The San Jose skyline is seen. If Silicon Valley became its own state entrepreneurs and startups could foster a better environment for innovation. (Jeff Chiu/AP)

If Washington can’t innovate its way out of the current status quo of partisan bickering and legislative dysfunction, then Silicon Valley will try to take matters into its own hands. The latest idea out of Silicon Valley is something called the “Six Californias” – a ballot initiative planned for next fall that would partition California into six separate states. In the process, Silicon Valley would not just be a state of mind – it would be its own separate state. The plan violates the Constitution, but we’ll consider it.

The idea behind the “Six Californias” is to give California a greater say in the affairs of Washington, while also ensuring that Silicon Valley can develop according to its own specific needs. California, assuming it votes as a bloc, would have 12 U.S. senators in Washington, all of them potentially pushing to make Silicon Valley’s concerns heard by national lawmakers. Silicon Valley’s state lawmakers would be able to foster a more supportive environment for local entrepreneurs and startups, modifying or adopting laws to ensure that Silicon Valley continues to be an engine of innovation, creativity and economic growth.

The “Six Californias” initiative, which was proposed by Silicon Valley investor Tim Draper, is actually part of a broader trend that has been taking hold in Silicon Valley of late. You can call it the “Silicon Valley should secede from the union” movement. The idea of a secessionist Silicon Valley briefly went viral this fall, when Balaji Srinivasan, a genetics entrepreneur and Stanford lecturer, laid out a vision for “Silicon Valley’s ultimate exit strategy” at a Y Combinator event. In this vision, Silicon Valley would become a separate “city-state” run by entrepreneurs, filled with goodies such as Uber cars and Airbnb rentals for everyone.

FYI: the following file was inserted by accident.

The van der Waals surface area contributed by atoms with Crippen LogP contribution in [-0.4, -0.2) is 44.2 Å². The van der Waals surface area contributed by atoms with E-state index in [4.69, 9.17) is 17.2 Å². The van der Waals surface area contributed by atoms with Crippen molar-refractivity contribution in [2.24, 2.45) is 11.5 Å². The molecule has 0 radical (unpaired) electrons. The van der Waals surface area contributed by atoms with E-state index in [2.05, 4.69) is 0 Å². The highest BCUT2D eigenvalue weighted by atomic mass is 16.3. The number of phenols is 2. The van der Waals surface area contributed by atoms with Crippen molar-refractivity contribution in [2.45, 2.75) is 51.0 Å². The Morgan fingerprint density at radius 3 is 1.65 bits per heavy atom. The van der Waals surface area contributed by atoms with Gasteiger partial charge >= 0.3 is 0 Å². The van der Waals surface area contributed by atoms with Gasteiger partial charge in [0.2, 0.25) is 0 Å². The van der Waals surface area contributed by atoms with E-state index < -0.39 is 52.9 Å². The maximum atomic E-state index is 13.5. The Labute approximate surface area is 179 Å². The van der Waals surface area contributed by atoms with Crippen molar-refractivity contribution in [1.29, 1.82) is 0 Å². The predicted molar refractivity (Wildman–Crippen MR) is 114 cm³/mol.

Even before the recent momentum around Silicon Valley secession, there have been creative ideas from some of the nation’s most innovative CEOs, entrepreneurs and investors on ways to promote Silicon Valley’s agenda by bypassing big government in Washington. Google CEO Larry Page has proposed that Silicon Valley’s most forward-thinking entrepreneurs should have their own private land, free of government control — something TechCrunch referred to as a “mad scientist land” and a “Burning Man-esque place.” Similarly, venture capitalist Peter Thiel has espoused the idea that there should be floating, autonomous islands for tech entrepreneurs off the coast of California.

Washington, it seems, is no longer able to understand some of the most pressing issues facing Silicon Valley. It took someone like Mark Zuckerberg, for example, to make the case for why America needs to be a nation that can attract highly talented immigrants. As Zuckerberg and other tech entrepreneurs have argued, there is a very real link between immigration reform and the knowledge economy. And that’s not all. As we saw with the SOPA legislation (and its offshoots), when it comes to topics that impact the future of the Internet and intellectual property, Washington really understands very little about how the digital world has changed our physical world.

So would “Six Californias” really work?

It would be easy to write off the “Six Californias” as just another whimsical effort to partition California in a way that would benefit a narrow group of interests. But, take the recent rise to prominence of another grassroots movement – the Tea Party – as an example of what can happen when a relatively small group of Congressional lawmakers band together over one issue to challenge the Washington status quo. If a big-name Silicon Valley secessionist like Tim Draper ever becomes the next Ted Cruz, just imagine the types of debates we might be having in the nation’s capital sometime soon.